Species Groups

Learn about the following species groups (including their most common members, as well as purchasing, storage and cooking information), or select a specific species from the species list on the right.

More Species Groups 

Thunnus alalunga
Bigeye Tuna
Thunnus obesus
Sarda australis (Australian Bonito)
Sarda orientalis (Oriental Bonito)
Cybiosarda elegans (Leaping Bonito)
Longtail Tuna
Thunnus tonggol
Southern Bluefin Tuna
Thunnus maccoyii
Yellowfin Tuna
Thunnus albacares

Yellowfin Tuna

Thunnus albacares
Other names:

Allison tuna, autumn albacore, yellowfin, yellowfinned albacore, yellowfin tunny.


Scombridae (mackerels).


This marine-dwelling fish lives in open waters and is wild-caught. By far the most common Tuna in Australia, it is found right around the Australian coast, preferring warm temperate and tropical waters, and is caught mainly by drifting longlines off the eastern and western coasts.


Available year round.

Size and Weight:

Commonly from 4-100kg and 50-90cm, but can reach 200kg and 280cm.


High priced.


Albacore, Bigeye Tuna, Bonito, Longtail Tuna, Mackerels (Atlantic, Blue, Chub, Frigate, Grey, School, Shark, Spanish, Spotted), Mackerel Tuna, Northern Bluefin Tuna, Skipjack Tuna, Slender Tuna, Southern Bluefin Tuna, Wahoo.

To Buy:

Usually sold as steaks, cutlets or sliced as sashimi. Look for bright red flesh (colour can vary with cut) that is firm, lustrous and moist without any dull brown markings or oozing water and with a pleasant fresh sea smell. Always buy sashimi-grade fish if it is to be served raw or rare.

To Store:

Make sure whole fish is scaled, gilled, gutted and cleaned thoroughly. Wrap steaks and cutlets in plastic wrap or place in an airtight container. Refrigerate for up to 3 days or freeze for up to 3 months below -18ºC. Sashimi-grade fish should be eaten within 24 hours of purchase, or else cooked.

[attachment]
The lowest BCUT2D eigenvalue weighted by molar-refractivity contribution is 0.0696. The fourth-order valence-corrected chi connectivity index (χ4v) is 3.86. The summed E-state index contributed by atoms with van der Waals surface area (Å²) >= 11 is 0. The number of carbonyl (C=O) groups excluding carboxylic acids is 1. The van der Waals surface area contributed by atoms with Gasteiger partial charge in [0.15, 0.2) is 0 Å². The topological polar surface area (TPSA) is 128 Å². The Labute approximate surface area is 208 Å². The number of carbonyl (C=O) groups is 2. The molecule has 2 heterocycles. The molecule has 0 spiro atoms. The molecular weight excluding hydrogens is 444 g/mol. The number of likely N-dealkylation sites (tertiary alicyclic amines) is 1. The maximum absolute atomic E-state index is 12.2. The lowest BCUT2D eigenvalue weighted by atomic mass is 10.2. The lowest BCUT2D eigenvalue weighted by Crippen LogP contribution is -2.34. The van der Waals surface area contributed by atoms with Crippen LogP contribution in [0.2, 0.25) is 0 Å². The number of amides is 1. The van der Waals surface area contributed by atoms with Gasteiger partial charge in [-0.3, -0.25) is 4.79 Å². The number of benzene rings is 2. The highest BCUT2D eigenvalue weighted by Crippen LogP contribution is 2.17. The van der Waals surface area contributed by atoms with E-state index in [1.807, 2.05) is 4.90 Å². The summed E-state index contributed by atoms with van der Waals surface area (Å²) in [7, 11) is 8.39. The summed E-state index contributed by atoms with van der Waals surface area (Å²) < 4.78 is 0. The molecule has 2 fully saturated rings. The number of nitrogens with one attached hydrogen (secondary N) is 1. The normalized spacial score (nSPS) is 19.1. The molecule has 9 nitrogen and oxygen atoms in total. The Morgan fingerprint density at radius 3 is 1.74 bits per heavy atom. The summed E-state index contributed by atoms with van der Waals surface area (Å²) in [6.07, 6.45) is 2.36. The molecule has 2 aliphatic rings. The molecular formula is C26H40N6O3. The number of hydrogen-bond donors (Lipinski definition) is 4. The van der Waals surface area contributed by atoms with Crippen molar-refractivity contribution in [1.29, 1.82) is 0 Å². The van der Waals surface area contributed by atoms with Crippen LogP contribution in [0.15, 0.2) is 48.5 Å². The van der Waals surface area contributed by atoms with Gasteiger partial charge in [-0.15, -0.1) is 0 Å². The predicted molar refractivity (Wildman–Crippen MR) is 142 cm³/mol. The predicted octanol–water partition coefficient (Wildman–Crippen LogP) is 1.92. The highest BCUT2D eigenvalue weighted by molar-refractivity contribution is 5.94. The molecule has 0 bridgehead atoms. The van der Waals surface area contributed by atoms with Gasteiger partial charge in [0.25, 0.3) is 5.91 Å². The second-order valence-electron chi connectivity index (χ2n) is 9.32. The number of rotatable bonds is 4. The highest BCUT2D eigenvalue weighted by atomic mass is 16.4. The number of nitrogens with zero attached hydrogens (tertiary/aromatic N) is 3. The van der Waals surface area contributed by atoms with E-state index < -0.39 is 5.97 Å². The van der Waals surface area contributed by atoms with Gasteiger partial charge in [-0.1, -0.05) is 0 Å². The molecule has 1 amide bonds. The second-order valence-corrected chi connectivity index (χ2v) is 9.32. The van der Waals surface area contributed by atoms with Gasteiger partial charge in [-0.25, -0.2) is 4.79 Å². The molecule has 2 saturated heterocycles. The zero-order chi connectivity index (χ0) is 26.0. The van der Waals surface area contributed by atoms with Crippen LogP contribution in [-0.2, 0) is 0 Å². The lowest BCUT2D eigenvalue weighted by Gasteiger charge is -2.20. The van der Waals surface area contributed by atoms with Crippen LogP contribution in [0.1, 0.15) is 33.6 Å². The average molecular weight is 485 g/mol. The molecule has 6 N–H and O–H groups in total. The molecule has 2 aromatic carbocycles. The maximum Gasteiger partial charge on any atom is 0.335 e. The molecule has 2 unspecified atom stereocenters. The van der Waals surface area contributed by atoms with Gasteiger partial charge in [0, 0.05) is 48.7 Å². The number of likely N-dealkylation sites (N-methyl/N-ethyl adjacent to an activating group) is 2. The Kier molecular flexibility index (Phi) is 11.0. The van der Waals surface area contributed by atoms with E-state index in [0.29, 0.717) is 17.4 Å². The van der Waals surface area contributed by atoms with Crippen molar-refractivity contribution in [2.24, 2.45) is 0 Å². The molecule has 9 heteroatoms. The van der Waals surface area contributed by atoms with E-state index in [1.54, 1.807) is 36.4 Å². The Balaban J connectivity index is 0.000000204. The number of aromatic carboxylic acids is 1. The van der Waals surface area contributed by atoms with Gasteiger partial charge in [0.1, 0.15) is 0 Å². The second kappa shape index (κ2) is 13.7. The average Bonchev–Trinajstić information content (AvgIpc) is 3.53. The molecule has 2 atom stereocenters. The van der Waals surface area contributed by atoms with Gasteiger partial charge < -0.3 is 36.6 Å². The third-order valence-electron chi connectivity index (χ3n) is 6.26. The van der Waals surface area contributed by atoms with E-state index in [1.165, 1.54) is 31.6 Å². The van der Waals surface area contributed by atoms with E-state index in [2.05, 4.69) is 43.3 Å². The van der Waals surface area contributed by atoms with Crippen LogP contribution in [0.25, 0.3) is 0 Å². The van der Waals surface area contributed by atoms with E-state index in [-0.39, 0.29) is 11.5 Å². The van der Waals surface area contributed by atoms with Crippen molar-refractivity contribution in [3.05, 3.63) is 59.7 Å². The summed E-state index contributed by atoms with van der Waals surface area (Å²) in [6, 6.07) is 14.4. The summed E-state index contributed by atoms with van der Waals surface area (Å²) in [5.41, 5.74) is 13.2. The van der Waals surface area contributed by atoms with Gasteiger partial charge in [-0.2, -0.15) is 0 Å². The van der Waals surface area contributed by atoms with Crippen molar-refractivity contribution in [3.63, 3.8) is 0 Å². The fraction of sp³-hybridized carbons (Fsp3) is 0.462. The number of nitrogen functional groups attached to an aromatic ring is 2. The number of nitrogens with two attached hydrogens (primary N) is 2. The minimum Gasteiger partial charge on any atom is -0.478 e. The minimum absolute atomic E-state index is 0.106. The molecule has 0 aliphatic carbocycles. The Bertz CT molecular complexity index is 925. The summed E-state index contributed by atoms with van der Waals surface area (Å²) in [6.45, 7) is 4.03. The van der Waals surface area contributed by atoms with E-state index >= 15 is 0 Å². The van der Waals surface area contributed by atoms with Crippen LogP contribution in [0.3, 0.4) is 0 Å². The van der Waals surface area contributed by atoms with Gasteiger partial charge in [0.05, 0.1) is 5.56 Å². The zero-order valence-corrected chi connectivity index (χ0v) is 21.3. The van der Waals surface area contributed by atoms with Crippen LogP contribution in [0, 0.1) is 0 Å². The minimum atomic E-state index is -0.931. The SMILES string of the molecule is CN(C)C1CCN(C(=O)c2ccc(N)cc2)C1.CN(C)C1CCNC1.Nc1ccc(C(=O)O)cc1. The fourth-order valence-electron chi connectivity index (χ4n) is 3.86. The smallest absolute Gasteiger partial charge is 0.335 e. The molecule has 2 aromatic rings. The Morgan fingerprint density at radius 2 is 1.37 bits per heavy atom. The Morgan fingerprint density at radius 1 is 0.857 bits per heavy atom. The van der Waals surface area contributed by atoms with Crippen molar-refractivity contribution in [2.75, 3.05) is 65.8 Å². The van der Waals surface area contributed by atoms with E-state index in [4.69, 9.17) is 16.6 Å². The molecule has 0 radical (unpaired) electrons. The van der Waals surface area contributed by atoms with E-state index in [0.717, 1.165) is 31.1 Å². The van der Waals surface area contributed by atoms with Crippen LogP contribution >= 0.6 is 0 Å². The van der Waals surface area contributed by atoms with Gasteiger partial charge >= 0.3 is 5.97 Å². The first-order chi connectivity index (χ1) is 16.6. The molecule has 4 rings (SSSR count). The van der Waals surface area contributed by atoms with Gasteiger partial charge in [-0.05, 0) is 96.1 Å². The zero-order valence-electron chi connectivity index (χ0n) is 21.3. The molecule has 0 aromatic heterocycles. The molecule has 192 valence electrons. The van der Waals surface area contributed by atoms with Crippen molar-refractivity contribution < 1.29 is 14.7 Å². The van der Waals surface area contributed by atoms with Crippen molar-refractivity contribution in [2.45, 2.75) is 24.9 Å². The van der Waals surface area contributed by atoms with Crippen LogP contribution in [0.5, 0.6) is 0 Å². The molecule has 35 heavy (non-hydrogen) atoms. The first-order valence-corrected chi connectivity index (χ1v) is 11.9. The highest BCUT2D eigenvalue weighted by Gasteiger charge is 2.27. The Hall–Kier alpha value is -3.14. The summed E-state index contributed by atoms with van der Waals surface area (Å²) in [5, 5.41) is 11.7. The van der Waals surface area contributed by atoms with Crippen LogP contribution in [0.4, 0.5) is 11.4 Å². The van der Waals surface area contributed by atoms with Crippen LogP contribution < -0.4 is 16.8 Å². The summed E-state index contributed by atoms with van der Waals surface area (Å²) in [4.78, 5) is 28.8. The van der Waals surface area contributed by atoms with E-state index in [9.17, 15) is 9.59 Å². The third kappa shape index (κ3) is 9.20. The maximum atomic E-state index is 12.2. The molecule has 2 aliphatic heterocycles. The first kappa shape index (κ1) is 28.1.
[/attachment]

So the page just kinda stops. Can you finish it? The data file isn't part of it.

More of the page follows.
To Cook:

Average yield is 70-75%. Has a medium flavour, medium oiliness and moist flesh, which quickly becomes dry if overcooked. The cooked flesh is creamy brown in colour and breaks into large flakes; there are very few bones to worry about. The centre bone of cutlets can be removed and a filling placed in the cavity. Cut thick steaks into serving-size portions to allow even heat penetration.

Cooking Methods:

Poach, pan-fry, stir-fry, bake, braise, grill, barbecue, smoke, raw (sashimi), pickle. The firm flesh holds together well in soups, curries and casseroles and can be cubed for kebabs.

Goes well with:

Anchovies, balsamic vinegar, capers, capsicum, eggplant, garlic, ginger, lemon, lime, mayonnaise, olive oil, soy sauce, tomato, wasabi.


Atlantic Salmon, Marlins, Mackerels, Swordfish, other Tunas, Yellowtail Kingfish.


Sashimi-quality Tunas are imported from New Zealand and other South Pacific countries.


Barbecued Tuna Steaks with Walnut Sauce >  
Basque Tuna Casserole (Marmitako) >
Char-grilled Tuna with Anchovy Mayonnaise >
Fish Satay >
Hand Moulded Sushi (Nigiri-zushi) >
Mixed Thin & Thick Sushi Rolls (Norimaki) > 
Salade Nicoise >
Seared Tuna with Rocket & Potato Salad >
Seared Tuna with Salsa Verde > 
Smoked Tuna Salad > 
Spanish Tuna 'Meatballs' > 
Tuna Baked in Paper Parcels >
Tuna Tartare >